The Washington STEM Learning Tours were filled with engaging experiences, robust learning communities, and eye opening conversations.

Behind the scenes, a dedicated group of STEM Network members were hard at work organizing, coordinating, and making sure things went smoothly for the 80 plus people that took part in both tours. I sat down to talk with one of the individuals responsible for organizing a day spent in the Yakima Valley on the statewide Learning Tour to discuss his experience around the Learning Tour and what makes his region so unique.


Mark Cheney is the the Network Director of the Washington STEM South Central STEM Network. . Thanks to Mark and the amazing people within the network,  we had engaging conversations and enlightening showcases at Zillah High School, the Yakama Nation Cultural Center, and the during the statewide Learning Tour.


Mark Cheney

Mark Cheney welcomes Learning Tour attendees to Zillah High School.

When Mark was asked to organize the South Central STEM Network showcase during the Learning Tour, he remarked “All of a sudden a spotlight is shown right on your region. When I saw who was coming, I so respect the great work that is going on in these people’s regions and in their own projects, it was a bit intimidating. Yet at the same time, I’m so excited about the things we have going on.


Mark was ecstatic to show off eastern Washington and give the tour ambassadors a closeup of the Yakima Valley. “You can’t replicate first hand experience, you can do your best with second hand and video tours, but nothing matches being there, seeing the area, talking with the people, and getting that info first hand,” Mark said. I can attest to those first hand experiences being transformational, as I wrote about my own experiences at the Yakama Nation Cultural Center.


We meet at the Yakama Nation Cultural Center.

Learning Tour attendees meet at the Yakama Nation Cultural Center.

In a region where STEM education takes on a form that deviates from what most people see as STEM related, collaboration and partnerships are a necessity. “In south central Washington, we’re primarily an agricultural economy, Between soil science, the automation of packing houses, or manufacturing airplane parts, STEM skills are needed more than ever in the Yakima Valley. “It’s been amazing to me, the willingness and eagerness to connect on the part of the business community and how they see themselves so vested in the work we’re doing in developing their future workforce.”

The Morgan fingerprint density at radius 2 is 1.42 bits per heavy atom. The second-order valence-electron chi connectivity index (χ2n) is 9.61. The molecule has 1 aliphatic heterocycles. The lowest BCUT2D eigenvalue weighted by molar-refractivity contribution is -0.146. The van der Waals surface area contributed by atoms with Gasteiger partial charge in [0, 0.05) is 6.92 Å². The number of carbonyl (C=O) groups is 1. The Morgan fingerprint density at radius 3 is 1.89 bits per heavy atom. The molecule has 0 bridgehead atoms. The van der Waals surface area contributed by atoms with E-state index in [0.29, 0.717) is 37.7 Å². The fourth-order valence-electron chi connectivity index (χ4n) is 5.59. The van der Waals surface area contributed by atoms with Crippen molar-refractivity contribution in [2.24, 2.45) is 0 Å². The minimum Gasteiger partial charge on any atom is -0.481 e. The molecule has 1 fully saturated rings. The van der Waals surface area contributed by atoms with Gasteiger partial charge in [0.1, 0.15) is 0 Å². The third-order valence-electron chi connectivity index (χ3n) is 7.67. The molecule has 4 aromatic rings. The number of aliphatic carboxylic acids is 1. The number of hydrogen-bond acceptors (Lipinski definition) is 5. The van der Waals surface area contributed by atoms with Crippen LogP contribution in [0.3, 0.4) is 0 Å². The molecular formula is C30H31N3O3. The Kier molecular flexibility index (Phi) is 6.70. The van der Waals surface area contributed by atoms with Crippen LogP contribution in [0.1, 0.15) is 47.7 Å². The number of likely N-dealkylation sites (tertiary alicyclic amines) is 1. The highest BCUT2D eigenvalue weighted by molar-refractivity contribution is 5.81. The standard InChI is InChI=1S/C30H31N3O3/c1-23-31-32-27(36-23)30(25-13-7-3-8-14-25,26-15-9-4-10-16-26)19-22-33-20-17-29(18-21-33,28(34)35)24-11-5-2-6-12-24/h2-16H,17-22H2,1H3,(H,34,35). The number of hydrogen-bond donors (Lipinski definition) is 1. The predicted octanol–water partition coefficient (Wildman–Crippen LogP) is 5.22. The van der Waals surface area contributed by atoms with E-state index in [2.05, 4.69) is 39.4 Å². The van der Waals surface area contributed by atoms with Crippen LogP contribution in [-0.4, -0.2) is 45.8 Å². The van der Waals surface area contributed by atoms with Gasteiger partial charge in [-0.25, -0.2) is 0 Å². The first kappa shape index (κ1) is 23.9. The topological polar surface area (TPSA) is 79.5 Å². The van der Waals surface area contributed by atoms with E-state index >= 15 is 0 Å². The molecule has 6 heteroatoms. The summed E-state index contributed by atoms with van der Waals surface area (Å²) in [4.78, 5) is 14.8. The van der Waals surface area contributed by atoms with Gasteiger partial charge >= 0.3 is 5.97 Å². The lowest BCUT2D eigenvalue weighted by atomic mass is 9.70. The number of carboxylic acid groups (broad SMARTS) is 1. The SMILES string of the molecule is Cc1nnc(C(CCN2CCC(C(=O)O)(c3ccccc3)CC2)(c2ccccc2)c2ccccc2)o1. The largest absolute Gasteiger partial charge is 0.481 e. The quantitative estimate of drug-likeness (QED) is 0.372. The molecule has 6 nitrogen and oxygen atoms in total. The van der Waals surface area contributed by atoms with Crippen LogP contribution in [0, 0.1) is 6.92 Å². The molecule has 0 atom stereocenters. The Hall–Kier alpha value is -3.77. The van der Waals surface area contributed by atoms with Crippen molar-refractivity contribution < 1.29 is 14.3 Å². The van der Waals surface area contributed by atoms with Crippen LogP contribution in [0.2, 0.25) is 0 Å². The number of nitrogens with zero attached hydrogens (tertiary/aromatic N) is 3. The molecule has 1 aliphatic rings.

That willingness and eagerness has been vital in creating awareness of the STEM jobs that exist in the Yakima Valley. Access to information can be barrier for a lot of students and parents living in rural eastern Washington. With a highly mobile population, having a computer isn’t enough. Internet access is becoming more and more vital for accessing information that would otherwise be out of reach. Mark states: “If [parents and students] don’t have consistent access to information, and information is power for these kids, parents don’t have the information to advocate for their kids, and that’s a barrier.”

Student nurses at the Yakima Valley Technical Skills Center explain the skills they are learning.

Student nurses at the Yakima Valley Technical Skills Center explain the skills they are learning.

Mark prioritizes coordination and collaboration in the Yakima Valley. Currently, among other efforts, a science co-op brings teachers together from across the area to discuss curriculum and best practices; a Science Leadership Network creates professional development opportunities for teachers focused on the Next Generation Science Standards; and 23 out of the 25 school districts use a common cirruculum.


Common Core and Next Generation Science standards have continued to drive that collaboration and equity across the region. When asked about the mobility of students in the Yakima Valley and shared learning standards, Mark said “Number one: they are going to see the same materials. Number two: their teachers were trained in the same way. We have tried to deal with that reality here by being as proactive as possible around region-wide professional development, curriculum adoption, and adoption of instructional materials so that as kids move, and we know they’re going to, we want to minimize the impact of that move as much as possible. The new standards have just helped that.”


By engaging all of the various stakeholders in the Yakima Valley, with the students being the primary stakeholder, the region has positioned itself to seize the opportunities for a quality education for all. Mark Cheney admits that there’s still plenty of work to do, but he’s optimistic that the challenges can be met, and the barriers can be broken down.